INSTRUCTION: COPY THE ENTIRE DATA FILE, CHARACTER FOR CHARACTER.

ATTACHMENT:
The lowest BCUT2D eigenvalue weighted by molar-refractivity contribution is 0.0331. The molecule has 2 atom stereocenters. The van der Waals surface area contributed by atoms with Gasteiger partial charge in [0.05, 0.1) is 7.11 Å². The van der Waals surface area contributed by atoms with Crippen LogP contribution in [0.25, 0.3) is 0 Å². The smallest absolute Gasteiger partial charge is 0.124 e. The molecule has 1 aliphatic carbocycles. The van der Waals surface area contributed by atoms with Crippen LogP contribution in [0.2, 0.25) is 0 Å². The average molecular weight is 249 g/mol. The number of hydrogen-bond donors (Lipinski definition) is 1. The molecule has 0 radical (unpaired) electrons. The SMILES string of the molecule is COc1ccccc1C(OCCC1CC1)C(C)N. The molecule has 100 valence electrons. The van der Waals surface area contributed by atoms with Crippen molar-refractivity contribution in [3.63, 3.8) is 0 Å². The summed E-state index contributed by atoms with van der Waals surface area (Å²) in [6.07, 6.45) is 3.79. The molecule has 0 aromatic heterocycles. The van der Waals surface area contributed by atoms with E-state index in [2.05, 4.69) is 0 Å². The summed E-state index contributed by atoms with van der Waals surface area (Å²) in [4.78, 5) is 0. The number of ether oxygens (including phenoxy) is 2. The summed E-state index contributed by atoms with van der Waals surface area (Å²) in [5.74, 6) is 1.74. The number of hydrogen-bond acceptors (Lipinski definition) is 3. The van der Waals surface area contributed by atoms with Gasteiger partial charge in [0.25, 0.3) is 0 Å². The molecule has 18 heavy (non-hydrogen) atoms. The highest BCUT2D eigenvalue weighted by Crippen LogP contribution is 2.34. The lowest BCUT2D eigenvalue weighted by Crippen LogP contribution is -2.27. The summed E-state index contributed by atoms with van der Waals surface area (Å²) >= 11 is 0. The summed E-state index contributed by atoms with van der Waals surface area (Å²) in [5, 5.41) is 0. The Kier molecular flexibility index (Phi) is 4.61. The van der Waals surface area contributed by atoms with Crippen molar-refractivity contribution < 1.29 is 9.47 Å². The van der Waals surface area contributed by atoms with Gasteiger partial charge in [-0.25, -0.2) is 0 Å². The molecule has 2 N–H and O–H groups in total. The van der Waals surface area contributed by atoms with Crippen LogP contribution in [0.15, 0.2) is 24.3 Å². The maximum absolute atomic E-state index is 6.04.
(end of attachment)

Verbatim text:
The lowest BCUT2D eigenvalue weighted by molar-refractivity contribution is 0.0331. The molecule has 2 atom stereocenters. The van der Waals surface area contributed by atoms with Gasteiger partial charge in [0.05, 0.1) is 7.11 Å². The van der Waals surface area contributed by atoms with Crippen LogP contribution in [0.25, 0.3) is 0 Å². The smallest absolute Gasteiger partial charge is 0.124 e. The molecule has 1 aliphatic carbocycles. The van der Waals surface area contributed by atoms with Crippen LogP contribution in [0.2, 0.25) is 0 Å². The average molecular weight is 249 g/mol. The number of hydrogen-bond donors (Lipinski definition) is 1. The molecule has 0 radical (unpaired) electrons. The SMILES string of the molecule is COc1ccccc1C(OCCC1CC1)C(C)N. The molecule has 100 valence electrons. The van der Waals surface area contributed by atoms with Crippen molar-refractivity contribution in [3.63, 3.8) is 0 Å². The summed E-state index contributed by atoms with van der Waals surface area (Å²) in [6.07, 6.45) is 3.79. The molecule has 0 aromatic heterocycles. The van der Waals surface area contributed by atoms with E-state index in [2.05, 4.69) is 0 Å². The summed E-state index contributed by atoms with van der Waals surface area (Å²) in [4.78, 5) is 0. The number of ether oxygens (including phenoxy) is 2. The summed E-state index contributed by atoms with van der Waals surface area (Å²) in [5.74, 6) is 1.74. The number of hydrogen-bond acceptors (Lipinski definition) is 3. The van der Waals surface area contributed by atoms with Gasteiger partial charge in [0.25, 0.3) is 0 Å². The molecule has 18 heavy (non-hydrogen) atoms. The highest BCUT2D eigenvalue weighted by Crippen LogP contribution is 2.34. The lowest BCUT2D eigenvalue weighted by Crippen LogP contribution is -2.27. The summed E-state index contributed by atoms with van der Waals surface area (Å²) >= 11 is 0. The summed E-state index contributed by atoms with van der Waals surface area (Å²) in [5, 5.41) is 0. The Kier molecular flexibility index (Phi) is 4.61. The van der Waals surface area contributed by atoms with Crippen molar-refractivity contribution < 1.29 is 9.47 Å². The van der Waals surface area contributed by atoms with Gasteiger partial charge in [-0.25, -0.2) is 0 Å². The molecule has 2 N–H and O–H groups in total. The van der Waals surface area contributed by atoms with Crippen LogP contribution in [0.15, 0.2) is 24.3 Å². The maximum absolute atomic E-state index is 6.04.